A vast amount of care and love has been poured in to Arthington Hall in recent years, and now a new owner will have a chance to enjoy this extraordinary house.
Grade II-listed Arthington Hall — which stands in 22 acres of gardens, grounds and ancient woodland on the banks of the River Wharfe — really seems to have it all. The setting, the architecture, and some of the most astonishing rooms we’ve seen all year. No wonder selling agent Ed Stoyle of Savills calls it ‘one of the most magnificent country houses in all of Yorkshire’.
The property stands some nine miles from Harrogate and eight miles from Leeds, looking west over the valley to the arches of the Arthington Viaduct, with Ilkley Moor in the distance. Mr Stoyle quotes a guide price of £7.5 million for the hall, the Classical façade of which conceals a modern family home of rare distinction, following a root-and-branch restoration carried out by the current owners in 2014.
Approached along a circular tree-lined drive, the classic, nine-bay Georgian façade boasts a central pillared entrance leading to a 23ft-square grand entrance hall.
Recommended videos for you The house offers more than 20,000sq ft of opulent living space, including six main reception rooms, a family kitchen, cinema, playroom, gym, orangery, eight bedrooms, eight bathrooms, attic rooms and extensive cellars. Secondary accommodation includes a single-storey, two-bedroom lodge house.
Originally built in the mid 15th century, the hall stands on the site of a Cluniac nunnery endowed by the Arthington family in the late 1200s and granted by Henry VIII to Archbishop Cranmer in 1543, after the Dissolution of the Monasteries.
Following a fire in the late 1700s, the house was substantially remodelled for Henry Arthington by Yorkshire architect John Carr, who at that time was much in favour in Wharfedale, designing nearby Harewood House (jointly with Robert Adam) between 1759 and 1771, Denton Hall, near Ilkley, in 1778 and Farnley Hall, near Otley, in the 1780s.
This was a period when many rich Leeds merchants decided to swap the trading floor for the green and pleasant life of a country landowner, a condition that Carr himself aspired to and later achieved. Born the son of a stonemason in 1723, he went on to become Yorkshire’s most influential architect, was twice Lord Mayor of York and the owner of his own country estate at Askham Richard, near York.
At Arthington Hall, Carr’s most notable legacy is undoubtedly its famous flying staircase, described by the late Giles Worsley (Country Life, May 5, 1988) as ‘a masterpiece of joinery [and] one of Yorkshire’s unknown 18th-century marvels’.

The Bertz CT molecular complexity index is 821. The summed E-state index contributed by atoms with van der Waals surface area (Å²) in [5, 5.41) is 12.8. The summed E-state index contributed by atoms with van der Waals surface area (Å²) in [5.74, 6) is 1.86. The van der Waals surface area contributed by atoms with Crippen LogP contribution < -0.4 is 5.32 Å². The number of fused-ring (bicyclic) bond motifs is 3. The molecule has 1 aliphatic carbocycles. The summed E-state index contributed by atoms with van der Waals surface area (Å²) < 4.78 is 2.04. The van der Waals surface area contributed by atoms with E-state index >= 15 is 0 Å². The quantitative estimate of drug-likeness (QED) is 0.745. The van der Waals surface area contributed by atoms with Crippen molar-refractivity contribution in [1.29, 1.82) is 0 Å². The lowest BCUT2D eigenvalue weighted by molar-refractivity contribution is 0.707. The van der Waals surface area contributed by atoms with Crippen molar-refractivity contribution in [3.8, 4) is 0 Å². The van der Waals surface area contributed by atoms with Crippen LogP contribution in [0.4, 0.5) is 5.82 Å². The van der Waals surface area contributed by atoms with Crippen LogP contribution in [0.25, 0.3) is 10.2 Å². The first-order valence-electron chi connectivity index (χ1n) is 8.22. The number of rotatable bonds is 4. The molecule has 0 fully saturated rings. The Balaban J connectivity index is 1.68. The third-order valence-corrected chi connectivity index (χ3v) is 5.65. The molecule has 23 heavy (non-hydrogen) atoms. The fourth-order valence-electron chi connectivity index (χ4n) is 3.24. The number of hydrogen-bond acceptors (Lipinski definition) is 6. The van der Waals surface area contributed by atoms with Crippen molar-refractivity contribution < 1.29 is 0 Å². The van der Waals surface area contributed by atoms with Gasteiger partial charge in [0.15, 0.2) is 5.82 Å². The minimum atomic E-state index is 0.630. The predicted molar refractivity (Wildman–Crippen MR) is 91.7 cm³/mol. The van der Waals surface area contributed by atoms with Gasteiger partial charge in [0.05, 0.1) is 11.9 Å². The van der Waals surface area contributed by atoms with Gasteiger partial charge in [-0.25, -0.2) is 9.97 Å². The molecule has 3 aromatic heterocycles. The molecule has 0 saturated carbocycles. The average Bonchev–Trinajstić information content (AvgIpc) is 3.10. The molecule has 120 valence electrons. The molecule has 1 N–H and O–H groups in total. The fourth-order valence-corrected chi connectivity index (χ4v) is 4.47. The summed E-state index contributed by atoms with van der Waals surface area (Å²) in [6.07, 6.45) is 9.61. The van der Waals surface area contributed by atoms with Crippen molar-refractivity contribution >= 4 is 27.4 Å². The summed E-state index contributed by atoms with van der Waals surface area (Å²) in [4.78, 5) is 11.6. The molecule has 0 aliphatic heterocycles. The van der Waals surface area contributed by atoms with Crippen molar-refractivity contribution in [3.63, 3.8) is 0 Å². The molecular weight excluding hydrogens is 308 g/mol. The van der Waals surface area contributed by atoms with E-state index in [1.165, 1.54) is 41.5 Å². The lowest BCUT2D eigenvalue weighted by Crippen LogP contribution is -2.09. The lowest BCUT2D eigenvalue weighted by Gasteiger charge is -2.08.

Set in an oval stairwell, it starts with two flights that meet at a half-landing to form a central, unsupported flight that is said to ‘bounce unnervingly’ when walked upon.
The route from Leeds to Wharfedale was already well trodden by the time the Sheepshanks (wool merchants, as the name suggests) bought Arthington Hall in 1842. In 1875, William Sheepshanks commissioned a Victorian extension by Alfred Waterhouse; a further wing was added in 1908.
Apart from a period during and after the Second World War when Arthington Hall was used as a convalescent home, the house and gardens were maintained at something like their former glory by successive generations of the Sheepshanks family until, in early 2012, the hall was put up for sale and subsequently acquired by the present owners.
Over the course of a remarkable renovation project, Arthington Hall has seen the restoration of many of its original features, with the addition of state-of-the-art heating, fire, security, media and technology systems.
These include listed-building-compliant double glazing, underfloor and biomass heating and air conditioning in many rooms, a back-up generator and private leased-line internet broadband.
The gardens and grounds have been beautifully landscaped, with new terracing and extensive planting. A walled garden has been created to provide year-round produce and flowers for the house and a rose-covered pergola leads to a terraced dining area, with spectacular views towards the River Wharfe and the Arthington Viaduct.
The grounds include an ancient beech and bluebell wood with a ha-ha that has been fully restored.
In addition, the vendors are offering the remaining 17-year lease of the shooting rights on the neighbouring 900 acres of land. Although currently let, there is the potential to put down between 5,000 and 7,000 poults, with the expectation of shooting five to nine days with an average bag of 250 birds.
Arthington Hall is for sale via Savills with a guide price of £7.5 million — see more details and pictures.
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